Project Portfolio Management (PPM) is the centralized management of processes, methods and technologies to analyze and manage current projects or proposed requirements based on economic and organizational factors such as expected benefits and/or constraints due to scarce resources. The goals of PPM are to determine the optimal mix of resources for delivering and planning activities to best achieve an organization's operational and financial goals by taking into account constraints imposed by strategic goals, customers, or real-world external factors. A well-managed project portfolio not only reduces inefficiencies and risks, and therefore costs, but is also a driver for increasing project management capabilities by improving the underlying processes as a result of allover governance.
While the classic PPM still distinguishes three phases (identification, authorization and execution), only two are included in a rolling portfolio environment as the first two phases are combined into a single one, Demand and Supply Management. This eliminates a tollgate that normally represents the budget in classic portfolio management. In addition to the actual core PPM phases, I also include the operation of the project products and the circle closes. From the operation comes new demand into the cycle.
Strategic portfolio management: determining the alignment of portfolios at the strategic level. Define the objectives to be achieved, the benefits to be derived and how these are to be measured. Prioritization of the use of resources in multiple portfolios.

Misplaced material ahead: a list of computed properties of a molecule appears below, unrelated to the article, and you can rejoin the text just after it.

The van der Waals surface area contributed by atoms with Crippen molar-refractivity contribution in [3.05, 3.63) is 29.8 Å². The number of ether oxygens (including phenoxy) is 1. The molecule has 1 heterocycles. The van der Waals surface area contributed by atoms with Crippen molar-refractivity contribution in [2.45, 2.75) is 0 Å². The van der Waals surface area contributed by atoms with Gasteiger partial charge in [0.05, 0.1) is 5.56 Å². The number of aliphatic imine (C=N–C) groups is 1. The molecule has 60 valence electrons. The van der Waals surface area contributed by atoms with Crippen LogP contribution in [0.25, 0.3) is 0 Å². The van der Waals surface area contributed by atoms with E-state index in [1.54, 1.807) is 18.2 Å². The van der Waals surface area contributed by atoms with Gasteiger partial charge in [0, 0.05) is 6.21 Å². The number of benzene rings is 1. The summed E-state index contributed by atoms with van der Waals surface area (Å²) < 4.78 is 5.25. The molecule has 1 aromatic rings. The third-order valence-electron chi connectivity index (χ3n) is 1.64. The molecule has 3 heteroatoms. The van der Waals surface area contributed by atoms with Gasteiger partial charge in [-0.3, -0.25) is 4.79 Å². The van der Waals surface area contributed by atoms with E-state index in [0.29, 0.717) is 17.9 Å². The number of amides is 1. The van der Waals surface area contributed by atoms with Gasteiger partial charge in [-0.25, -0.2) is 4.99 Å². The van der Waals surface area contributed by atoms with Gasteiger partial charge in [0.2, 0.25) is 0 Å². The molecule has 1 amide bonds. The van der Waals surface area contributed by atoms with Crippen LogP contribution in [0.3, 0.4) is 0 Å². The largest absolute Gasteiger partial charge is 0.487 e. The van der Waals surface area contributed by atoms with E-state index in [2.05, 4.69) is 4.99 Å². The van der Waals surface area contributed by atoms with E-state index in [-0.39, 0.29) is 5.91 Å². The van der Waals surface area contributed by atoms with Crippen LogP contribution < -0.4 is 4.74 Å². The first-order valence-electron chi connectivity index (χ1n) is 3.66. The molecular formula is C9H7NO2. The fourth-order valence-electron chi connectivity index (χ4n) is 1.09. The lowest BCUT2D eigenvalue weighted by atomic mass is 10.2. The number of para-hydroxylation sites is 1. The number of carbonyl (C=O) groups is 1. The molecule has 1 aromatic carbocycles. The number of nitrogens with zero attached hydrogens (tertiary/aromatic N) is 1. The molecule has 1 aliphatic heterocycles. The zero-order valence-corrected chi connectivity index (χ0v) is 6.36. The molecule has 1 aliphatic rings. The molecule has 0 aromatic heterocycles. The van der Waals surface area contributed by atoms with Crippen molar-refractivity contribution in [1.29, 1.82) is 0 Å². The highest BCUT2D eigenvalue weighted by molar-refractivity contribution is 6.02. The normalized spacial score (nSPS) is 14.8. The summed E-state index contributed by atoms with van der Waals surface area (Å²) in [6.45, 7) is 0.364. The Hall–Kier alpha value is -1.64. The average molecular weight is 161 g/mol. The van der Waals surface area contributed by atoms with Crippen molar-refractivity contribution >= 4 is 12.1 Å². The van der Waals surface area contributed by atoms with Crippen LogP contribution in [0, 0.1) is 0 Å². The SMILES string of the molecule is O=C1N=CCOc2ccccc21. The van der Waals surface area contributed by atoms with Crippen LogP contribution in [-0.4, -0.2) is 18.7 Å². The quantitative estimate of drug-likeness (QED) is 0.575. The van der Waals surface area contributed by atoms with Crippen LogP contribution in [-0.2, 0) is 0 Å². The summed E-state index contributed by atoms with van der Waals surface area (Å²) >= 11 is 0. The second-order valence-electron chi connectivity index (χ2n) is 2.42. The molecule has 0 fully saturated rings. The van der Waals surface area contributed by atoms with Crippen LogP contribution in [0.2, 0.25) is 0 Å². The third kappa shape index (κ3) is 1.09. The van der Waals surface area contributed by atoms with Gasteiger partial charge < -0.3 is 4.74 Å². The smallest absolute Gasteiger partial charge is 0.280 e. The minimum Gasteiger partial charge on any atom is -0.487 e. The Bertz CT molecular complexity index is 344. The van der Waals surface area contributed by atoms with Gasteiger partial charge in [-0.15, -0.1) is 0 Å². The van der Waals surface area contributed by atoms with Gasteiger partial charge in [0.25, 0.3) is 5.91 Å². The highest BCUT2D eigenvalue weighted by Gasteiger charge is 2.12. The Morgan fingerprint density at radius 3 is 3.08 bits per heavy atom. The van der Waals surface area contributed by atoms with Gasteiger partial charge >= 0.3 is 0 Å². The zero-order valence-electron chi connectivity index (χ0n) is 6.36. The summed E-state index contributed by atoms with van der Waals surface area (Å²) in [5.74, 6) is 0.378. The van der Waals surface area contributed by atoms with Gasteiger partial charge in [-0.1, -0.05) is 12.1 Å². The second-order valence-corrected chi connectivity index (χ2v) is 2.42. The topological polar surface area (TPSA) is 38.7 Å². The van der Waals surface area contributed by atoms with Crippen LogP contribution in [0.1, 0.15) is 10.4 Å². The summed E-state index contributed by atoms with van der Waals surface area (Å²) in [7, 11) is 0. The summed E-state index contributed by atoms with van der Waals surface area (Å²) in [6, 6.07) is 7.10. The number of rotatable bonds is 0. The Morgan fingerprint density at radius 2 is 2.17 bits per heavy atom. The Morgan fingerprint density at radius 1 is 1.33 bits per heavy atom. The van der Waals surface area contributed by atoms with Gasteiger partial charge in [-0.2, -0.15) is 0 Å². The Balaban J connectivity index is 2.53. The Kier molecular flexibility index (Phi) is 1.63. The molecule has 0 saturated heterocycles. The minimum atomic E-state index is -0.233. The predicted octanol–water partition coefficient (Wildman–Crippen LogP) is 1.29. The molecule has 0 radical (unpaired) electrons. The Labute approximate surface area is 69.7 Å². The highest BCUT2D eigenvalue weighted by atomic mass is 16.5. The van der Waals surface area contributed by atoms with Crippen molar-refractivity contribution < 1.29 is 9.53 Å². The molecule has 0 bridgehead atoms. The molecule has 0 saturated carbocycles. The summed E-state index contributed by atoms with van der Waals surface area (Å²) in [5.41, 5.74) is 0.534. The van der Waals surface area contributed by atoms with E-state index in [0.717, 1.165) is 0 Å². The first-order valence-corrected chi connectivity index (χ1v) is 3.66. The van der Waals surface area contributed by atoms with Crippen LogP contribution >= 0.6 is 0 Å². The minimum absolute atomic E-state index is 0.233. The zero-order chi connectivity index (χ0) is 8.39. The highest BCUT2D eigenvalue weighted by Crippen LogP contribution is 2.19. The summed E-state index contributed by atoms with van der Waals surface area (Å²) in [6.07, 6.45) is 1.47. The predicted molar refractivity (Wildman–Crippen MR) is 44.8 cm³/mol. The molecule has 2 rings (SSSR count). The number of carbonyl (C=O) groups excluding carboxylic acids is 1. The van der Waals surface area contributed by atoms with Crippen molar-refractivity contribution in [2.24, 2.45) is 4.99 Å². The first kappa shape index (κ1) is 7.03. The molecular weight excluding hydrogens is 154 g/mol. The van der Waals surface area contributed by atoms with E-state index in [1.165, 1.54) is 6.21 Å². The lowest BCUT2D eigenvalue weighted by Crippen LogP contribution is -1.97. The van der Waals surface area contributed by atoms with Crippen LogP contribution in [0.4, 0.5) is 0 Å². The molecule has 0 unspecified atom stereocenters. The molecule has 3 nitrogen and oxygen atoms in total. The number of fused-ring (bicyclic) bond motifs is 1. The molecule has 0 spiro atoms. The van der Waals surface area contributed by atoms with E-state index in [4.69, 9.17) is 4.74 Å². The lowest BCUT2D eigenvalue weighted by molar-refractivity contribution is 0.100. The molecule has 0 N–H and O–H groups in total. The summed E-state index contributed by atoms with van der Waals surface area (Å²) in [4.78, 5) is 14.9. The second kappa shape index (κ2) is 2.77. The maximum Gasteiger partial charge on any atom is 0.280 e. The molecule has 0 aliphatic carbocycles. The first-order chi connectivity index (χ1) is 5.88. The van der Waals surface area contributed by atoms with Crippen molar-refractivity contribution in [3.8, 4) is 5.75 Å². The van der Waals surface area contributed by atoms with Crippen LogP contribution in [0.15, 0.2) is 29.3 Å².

Operational portfolio management: The aim here is to translate the strategic specifications and framework conditions into real projects, in particular new requirements.
- Authorizing new project dfemand
Execution of projects: To ensure that projects deliver the value they have promised, their progress is closely monitored. This is done both internally (status reporting) and financially (cost/budget comparison).
Operation of the project results: The project results provide their benefits during operation. This phase is limited in time and at the end of the project's life it creates new project demand (renewal, extension, replacement or elimination of the solution).
The portfolio management processes are supported by further processes
Communication: Many things in portfolio management must be coordinated with stakeholders and communicated transparently. The target groups and content of the communication differ in the three PPM phases. While the demand management phase is primarily about project content, the subsequent phases involve KPIs.
Change Control is the formal process to ensure that changes to the magic triangle of the project are controlled and coordinated. This reduces unnecessary changes and provides stakeholders with clarity about the consequences. The changes have an impact on the project portfolio and on the added value of the portfolio delivery deliverables.
Resource management: The management of scarce resources is one of the most important secondary processes in the portfolio management cycle. As soon as project requests are received (demand management), it must be ensured that sufficient resources are available. Well managed resources are considerably reducing the project risk and thus represents an increase in value.
Risk management: Portfolio risk management deals with risk at the macro level. As mentioned above, project resources are an example of this.
Financial management: Project management is closely linked to financial excellence, as is portfolio management. It is absolutely crucial that spending and forecasting trends are well controlled. This means that the portfolio manager must have a deep understanding of accounting practices and controlling.